In article <erwin.729019495 at trwacs> erwin at trwacs.fp.trw.com (Harry Erwin) writes:
>Dr. Huberman got on my case for being too vague, so I posted the
>following to him:
>>If we look at what Freeman did we see the following: He postulated an
>underlying high-dimensional quasi-periodic process--imagine (this is how I
>see it) a field of dots, with the darkness of each dot varying
>similar terms, although the haze is not quasiperiodic.) If this haziness
>lasts long enough, the cortex eventually picks up on it and performs an
>>Now supplement this system with a collection of patterns downloaded to the
>olfactory bulb from the cortex.
I'm not sure what exactly you mean here, but I don't believe that
Freeman is advocating that any collection of patterns is "downloaded",
this seems to me to entirely short-circuit the beauty of a coupled
system, which ends up _producing_ coherent spatial patterns in the
bulb (and probably in the higher cortex as well). If you mean that
the Prepyriform Cortex (PPC) activity is distributed spatially over
the bulb, then I agree with you. But Freeman does not say that a
pattern is delivered and "implanted" on the bulb intact from the PPC.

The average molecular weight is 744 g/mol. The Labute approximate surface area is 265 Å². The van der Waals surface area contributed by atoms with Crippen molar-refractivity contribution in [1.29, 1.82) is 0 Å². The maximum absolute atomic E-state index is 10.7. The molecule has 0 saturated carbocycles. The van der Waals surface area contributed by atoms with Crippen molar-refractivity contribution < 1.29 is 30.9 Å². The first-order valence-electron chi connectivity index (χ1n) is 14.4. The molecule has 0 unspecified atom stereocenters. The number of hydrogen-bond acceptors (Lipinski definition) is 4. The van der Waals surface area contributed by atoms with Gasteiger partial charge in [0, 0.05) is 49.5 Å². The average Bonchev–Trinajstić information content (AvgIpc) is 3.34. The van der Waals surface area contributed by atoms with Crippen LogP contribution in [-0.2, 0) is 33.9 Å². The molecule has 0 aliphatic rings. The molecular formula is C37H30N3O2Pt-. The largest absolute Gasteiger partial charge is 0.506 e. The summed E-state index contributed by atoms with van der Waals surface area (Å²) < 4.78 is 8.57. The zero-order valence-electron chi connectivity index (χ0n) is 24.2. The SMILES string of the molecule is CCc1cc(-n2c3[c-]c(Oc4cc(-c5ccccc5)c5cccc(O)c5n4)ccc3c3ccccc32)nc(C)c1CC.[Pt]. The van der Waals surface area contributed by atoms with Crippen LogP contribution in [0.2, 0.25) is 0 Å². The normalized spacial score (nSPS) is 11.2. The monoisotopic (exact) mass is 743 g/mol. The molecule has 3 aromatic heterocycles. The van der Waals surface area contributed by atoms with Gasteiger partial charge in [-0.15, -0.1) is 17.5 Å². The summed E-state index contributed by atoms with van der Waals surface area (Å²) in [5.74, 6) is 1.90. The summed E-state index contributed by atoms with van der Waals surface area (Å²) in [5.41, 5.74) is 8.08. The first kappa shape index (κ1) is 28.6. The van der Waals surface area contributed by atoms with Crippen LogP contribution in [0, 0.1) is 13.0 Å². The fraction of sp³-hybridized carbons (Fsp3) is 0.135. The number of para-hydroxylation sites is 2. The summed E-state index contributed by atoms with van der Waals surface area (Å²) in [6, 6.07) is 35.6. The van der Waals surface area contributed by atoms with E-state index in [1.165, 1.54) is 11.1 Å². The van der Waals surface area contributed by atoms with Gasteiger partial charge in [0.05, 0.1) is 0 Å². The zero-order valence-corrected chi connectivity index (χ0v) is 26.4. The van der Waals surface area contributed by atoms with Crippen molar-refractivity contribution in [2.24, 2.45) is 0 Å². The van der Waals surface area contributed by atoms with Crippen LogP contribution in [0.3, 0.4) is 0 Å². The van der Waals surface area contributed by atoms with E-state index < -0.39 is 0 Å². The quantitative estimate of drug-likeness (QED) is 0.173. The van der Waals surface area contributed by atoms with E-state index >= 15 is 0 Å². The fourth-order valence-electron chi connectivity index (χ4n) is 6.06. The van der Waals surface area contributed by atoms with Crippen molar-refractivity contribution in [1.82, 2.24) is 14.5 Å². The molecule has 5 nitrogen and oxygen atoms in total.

>Each pattern consists of a set of neuronal
>connections that are mutually excitory and that compete with other patterns.
>These perturb the quasiperiodic system described above non-linearly.
>If any pattern matches the current state of the image+ergodic haze, it is
>amplified, and, if it fails to match, it is weakened. This causes the overall
>state of the system to evolve, with the components of the scene that match
>patterns in the set becoming more and more distinct. Eventually the system
>converges to one of the patterns and that is what is reported back to the
Actually, the connections are also mutually inhibitory and excitatory-
inhibitory. Again, the system does not "report back" that it has reached
the downloaded pattern, but, as I understand it, it converges to one
pattern or another and that, with its interaction with the other areas
(AON, PPC and probably Entorhinal Cortex (EC)) _IS_ the perception.
lmk2 at garnet.berkeley.edu